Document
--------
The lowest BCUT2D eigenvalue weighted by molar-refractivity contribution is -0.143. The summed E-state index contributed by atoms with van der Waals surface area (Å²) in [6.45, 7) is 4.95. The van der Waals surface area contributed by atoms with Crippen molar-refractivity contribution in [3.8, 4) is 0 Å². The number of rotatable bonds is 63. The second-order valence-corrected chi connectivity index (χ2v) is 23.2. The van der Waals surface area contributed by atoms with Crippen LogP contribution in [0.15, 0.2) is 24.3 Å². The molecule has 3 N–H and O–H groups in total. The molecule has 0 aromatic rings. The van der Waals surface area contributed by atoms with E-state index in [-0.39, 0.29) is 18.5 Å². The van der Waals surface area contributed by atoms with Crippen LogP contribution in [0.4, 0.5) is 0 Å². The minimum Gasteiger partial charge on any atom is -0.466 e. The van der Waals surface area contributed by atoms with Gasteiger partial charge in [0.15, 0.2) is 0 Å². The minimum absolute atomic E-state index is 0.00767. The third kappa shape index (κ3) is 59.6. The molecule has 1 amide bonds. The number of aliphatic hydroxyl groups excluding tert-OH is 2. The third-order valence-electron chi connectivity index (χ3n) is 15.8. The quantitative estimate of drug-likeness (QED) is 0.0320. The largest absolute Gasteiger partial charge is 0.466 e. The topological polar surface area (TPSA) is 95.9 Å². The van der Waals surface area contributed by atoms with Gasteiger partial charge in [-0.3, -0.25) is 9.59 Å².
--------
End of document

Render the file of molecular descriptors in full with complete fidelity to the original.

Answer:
The lowest BCUT2D eigenvalue weighted by molar-refractivity contribution is -0.143. The summed E-state index contributed by atoms with van der Waals surface area (Å²) in [6.45, 7) is 4.95. The van der Waals surface area contributed by atoms with Crippen molar-refractivity contribution in [3.8, 4) is 0 Å². The number of rotatable bonds is 63. The second-order valence-corrected chi connectivity index (χ2v) is 23.2. The van der Waals surface area contributed by atoms with Crippen LogP contribution in [0.15, 0.2) is 24.3 Å². The molecule has 3 N–H and O–H groups in total. The molecule has 0 aromatic rings. The van der Waals surface area contributed by atoms with E-state index in [-0.39, 0.29) is 18.5 Å². The van der Waals surface area contributed by atoms with Crippen LogP contribution in [0.4, 0.5) is 0 Å². The minimum Gasteiger partial charge on any atom is -0.466 e. The van der Waals surface area contributed by atoms with Gasteiger partial charge in [0.15, 0.2) is 0 Å². The minimum absolute atomic E-state index is 0.00767. The third kappa shape index (κ3) is 59.6. The molecule has 1 amide bonds. The number of aliphatic hydroxyl groups excluding tert-OH is 2. The third-order valence-electron chi connectivity index (χ3n) is 15.8. The quantitative estimate of drug-likeness (QED) is 0.0320. The largest absolute Gasteiger partial charge is 0.466 e. The topological polar surface area (TPSA) is 95.9 Å². The van der Waals surface area contributed by atoms with Gasteiger partial charge in [-0.3, -0.25) is 9.59 Å².